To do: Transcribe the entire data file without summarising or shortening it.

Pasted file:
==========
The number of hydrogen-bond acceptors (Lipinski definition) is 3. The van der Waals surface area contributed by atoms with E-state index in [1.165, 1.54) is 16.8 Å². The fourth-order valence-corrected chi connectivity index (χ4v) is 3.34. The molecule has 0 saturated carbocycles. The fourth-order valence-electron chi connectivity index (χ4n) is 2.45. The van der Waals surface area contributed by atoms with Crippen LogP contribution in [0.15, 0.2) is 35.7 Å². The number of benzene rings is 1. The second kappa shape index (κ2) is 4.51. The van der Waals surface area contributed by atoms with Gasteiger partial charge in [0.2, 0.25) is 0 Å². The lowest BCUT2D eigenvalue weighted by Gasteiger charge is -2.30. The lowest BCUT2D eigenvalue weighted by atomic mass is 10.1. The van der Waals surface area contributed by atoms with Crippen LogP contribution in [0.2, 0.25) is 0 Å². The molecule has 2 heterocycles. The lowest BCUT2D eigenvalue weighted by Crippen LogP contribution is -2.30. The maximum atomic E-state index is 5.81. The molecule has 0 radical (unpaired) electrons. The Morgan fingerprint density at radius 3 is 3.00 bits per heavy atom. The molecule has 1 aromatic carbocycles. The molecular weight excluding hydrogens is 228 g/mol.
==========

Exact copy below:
The number of hydrogen-bond acceptors (Lipinski definition) is 3. The van der Waals surface area contributed by atoms with E-state index in [1.165, 1.54) is 16.8 Å². The fourth-order valence-corrected chi connectivity index (χ4v) is 3.34. The molecule has 0 saturated carbocycles. The fourth-order valence-electron chi connectivity index (χ4n) is 2.45. The van der Waals surface area contributed by atoms with Crippen LogP contribution in [0.15, 0.2) is 35.7 Å². The number of benzene rings is 1. The second kappa shape index (κ2) is 4.51. The van der Waals surface area contributed by atoms with Gasteiger partial charge in [0.2, 0.25) is 0 Å². The lowest BCUT2D eigenvalue weighted by Gasteiger charge is -2.30. The lowest BCUT2D eigenvalue weighted by atomic mass is 10.1. The van der Waals surface area contributed by atoms with Crippen LogP contribution in [0.2, 0.25) is 0 Å². The molecule has 2 heterocycles. The lowest BCUT2D eigenvalue weighted by Crippen LogP contribution is -2.30. The maximum atomic E-state index is 5.81. The molecule has 0 radical (unpaired) electrons. The Morgan fingerprint density at radius 3 is 3.00 bits per heavy atom. The molecule has 1 aromatic carbocycles. The molecular weight excluding hydrogens is 228 g/mol.